the consideration for several of the mortgages referred to earlier was in part
a payment in cash to the mortgagor and in part repayment in part satisfaction
of previous mortgages but this circumstance not being of any relevance we are
not setting out the details of the consideration for the several mortgages.
Lastly, and this is the mortgage which is of importance for the point raised in
this appeal, on July 13, 1944, Mohinder Singh created in favour of Pandit Sham
Sunder an usufructuary mortgage for Rs. 1,25,000/out of which Rs. 84,000/-was
reserved with the mortgagee for payment to Daulatram Narula the sum
representing the principal and interest due on his three mortgages. It is
common ground that on the date when the mortgage was registered Sham Sunder
carried out his obligation and discharged the mortgages of Daulatram by paying
him Rs. 84,000/-.
327 The amount due to Lajwanti was not paid
and she accordingly brought a suit on June 14, 1945, in the Court of the Se
nior-Sub-judge, Delhi for the recovery of her mortgage money which, after
giving credit for the sums paid to her already by several subsequent
mortgagees, came to Rs. 11,657/5/4.
She impleaded as party defendants to the suit
the several subsequent mortgagees. including the appellant -jagdish Chand as
well as Daulatram and Sham Sunder's legal representatives as he himself was
dead by that date. Just like Lajwanti another mortgagee one Mukhamal--in whose
favour two mortgages, one dated February 1, 1944 and another dated May 12, 1944
for Rs. 10,000/-and Rs. 9,000/-respectively, also filed a suit for the recovery
of Rs. 15,302/and odd. As in Lajwanti's suit, the several subsequent mortgagees
including jagdish Chand, Daulatram and the legal representatives of Pt. Sham
Sunder were also impleaded as defendants in this suit also.
In these two suits the genuineness of the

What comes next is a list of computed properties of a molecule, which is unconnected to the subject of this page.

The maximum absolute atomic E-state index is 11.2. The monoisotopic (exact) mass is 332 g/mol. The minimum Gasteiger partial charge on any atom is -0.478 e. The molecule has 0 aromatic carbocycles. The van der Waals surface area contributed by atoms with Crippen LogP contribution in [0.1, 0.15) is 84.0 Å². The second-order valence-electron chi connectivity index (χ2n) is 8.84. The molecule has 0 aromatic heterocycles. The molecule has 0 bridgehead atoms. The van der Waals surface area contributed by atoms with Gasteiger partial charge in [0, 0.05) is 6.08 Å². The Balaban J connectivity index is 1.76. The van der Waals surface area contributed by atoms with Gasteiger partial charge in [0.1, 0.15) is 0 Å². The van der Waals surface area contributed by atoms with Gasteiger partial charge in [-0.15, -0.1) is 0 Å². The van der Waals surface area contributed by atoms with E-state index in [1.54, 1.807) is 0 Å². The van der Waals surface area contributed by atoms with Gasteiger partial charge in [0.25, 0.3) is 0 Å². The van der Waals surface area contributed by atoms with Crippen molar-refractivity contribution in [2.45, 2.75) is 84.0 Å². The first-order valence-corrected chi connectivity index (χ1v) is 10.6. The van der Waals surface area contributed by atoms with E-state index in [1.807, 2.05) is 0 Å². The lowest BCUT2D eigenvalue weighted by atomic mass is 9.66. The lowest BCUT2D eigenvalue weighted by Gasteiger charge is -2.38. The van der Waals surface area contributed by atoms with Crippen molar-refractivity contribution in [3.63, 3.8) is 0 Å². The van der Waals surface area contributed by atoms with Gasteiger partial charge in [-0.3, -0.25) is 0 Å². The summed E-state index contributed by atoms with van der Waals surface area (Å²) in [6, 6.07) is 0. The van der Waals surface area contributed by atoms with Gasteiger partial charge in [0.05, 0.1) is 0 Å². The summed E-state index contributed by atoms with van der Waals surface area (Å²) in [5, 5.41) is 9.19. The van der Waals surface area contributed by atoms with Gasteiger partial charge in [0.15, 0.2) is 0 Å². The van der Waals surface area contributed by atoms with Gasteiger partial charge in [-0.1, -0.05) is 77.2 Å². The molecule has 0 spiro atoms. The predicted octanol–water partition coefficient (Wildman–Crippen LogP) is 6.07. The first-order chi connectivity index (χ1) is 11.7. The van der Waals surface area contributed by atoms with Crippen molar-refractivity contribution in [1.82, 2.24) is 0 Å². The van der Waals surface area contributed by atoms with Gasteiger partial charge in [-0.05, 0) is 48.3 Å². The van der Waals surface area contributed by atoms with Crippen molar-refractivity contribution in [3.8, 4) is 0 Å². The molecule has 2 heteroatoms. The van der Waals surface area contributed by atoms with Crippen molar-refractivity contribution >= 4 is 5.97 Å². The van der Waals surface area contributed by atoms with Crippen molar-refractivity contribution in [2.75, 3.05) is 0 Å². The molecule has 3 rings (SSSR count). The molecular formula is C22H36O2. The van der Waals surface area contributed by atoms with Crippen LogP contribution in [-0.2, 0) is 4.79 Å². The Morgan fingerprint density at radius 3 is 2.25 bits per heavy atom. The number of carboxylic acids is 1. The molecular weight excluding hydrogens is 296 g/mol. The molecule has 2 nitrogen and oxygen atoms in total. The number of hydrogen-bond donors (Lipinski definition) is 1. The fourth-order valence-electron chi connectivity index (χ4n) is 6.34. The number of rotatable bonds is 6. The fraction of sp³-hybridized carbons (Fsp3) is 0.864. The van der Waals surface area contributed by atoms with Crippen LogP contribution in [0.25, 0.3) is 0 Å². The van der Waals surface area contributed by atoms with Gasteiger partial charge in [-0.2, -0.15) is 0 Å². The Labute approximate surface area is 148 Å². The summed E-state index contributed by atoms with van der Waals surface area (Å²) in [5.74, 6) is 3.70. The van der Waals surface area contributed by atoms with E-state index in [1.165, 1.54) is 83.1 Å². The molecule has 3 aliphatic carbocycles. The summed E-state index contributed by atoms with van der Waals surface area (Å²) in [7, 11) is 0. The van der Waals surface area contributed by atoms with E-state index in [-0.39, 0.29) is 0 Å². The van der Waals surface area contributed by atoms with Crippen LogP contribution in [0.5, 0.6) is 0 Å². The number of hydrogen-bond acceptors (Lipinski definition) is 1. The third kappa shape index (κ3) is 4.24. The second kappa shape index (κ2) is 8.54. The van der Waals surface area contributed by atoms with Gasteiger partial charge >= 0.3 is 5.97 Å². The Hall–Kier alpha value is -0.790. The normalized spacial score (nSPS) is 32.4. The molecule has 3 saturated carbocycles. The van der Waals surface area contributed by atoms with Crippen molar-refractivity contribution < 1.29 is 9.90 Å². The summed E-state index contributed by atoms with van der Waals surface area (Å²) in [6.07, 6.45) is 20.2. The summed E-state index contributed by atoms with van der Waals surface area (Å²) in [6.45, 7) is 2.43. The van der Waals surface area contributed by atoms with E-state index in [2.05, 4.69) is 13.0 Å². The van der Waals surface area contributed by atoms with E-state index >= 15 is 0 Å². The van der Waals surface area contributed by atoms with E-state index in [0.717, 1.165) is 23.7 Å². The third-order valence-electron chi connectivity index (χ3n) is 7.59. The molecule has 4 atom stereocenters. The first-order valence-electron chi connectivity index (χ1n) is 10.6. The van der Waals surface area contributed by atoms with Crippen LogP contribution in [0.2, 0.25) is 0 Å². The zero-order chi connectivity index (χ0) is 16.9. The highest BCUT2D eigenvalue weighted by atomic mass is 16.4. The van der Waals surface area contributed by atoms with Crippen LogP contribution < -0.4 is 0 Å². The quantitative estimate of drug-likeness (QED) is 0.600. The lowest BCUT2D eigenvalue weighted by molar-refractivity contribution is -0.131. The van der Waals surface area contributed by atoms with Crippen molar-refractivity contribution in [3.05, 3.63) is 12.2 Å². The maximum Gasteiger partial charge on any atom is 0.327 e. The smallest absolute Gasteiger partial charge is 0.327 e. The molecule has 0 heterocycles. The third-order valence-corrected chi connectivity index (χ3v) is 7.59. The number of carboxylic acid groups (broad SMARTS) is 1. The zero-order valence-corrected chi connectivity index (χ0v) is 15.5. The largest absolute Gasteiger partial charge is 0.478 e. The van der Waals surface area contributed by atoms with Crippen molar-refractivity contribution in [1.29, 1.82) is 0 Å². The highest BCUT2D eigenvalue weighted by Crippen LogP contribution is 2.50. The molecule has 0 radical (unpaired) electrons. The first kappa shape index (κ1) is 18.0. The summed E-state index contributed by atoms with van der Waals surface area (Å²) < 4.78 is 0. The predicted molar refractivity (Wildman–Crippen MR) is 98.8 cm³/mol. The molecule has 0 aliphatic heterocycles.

several mortgages was not seriouly disputed and the only point on which contest
was centered was as regards the respective rights of the several mortgagees
inter se. We are concerned in these two appeals with the claim made by the
legal representatives of Sham Sunder that they were entitled by reason of their
discharging the mortgage-debt of Daultram to whom they had paid Rs. 84,000/out
of the mortgage amount of Rs.
1,25,000/-to be subrogated to the rights and
priorities of Daulatram under the mortgage dated January 21, 1944 for Rs.
60,000/as against the later mortgage of
January 23, of Jagdish Chand even though there was no agreement in writing
under which he stipulated for such a right. This contention was raised both in
the suit by Lajwanti as well as in Mukhamal's suit. It was contended on their
behalf that though the Transfer of Property Act did not in terms apply, yet the
equitable principle underlying its s. 92 viz., the right 328 of a secured creditor
who had discharged a prior encumbrancer to be subrogated to the rights and
priorities of the mortgagee who he had redeemd, could nevertheless be invoked
under s. 6 of the Punjab Laws Act. The learned trial judge, however, while
acceding to this in principle, held on the basis of certain authorities to
which he referred that in the absence of a specific agreement stipulating for
subrogation the subsequent mortgagee was not entitled to such an equity. On
this ground the right of the subrogation claimed by the legal representatives
of Sham Sunder was rejected. From the rejection of this claim in the two suits
Sham Sunder's representatives preferred two appeals to the High Court and the
learned judges allowed the appeal holding that it was not an essential
condition for claiming the right of subrogation that the creditor redeeming the
mortgage should have entered into an express agreement to that effect. It is
from this decision of the High Court that these two appeals have been
Mr. Achhru Ram, learned Counsel for the
appellant did not dispute before us the correctness of the view expressed by
the learned judges of the High Court that in order to entitle a creditor to
claim a right of subrogation it was not necessary that he should have entered
into a written agreement stipulating for such a right His submission, however,
was on the following lines : Accepting the Law, as expounded by Sir Richard
Couch in Gokuldass Gopaldass v. Ram Bux Scochand (1), in the following terms :
"In India the art of conveyancing has
been and is of a very simple character. Their Lordships cannot find that a
formal transfer of a mortgage is ever made, or an intention to keep it alive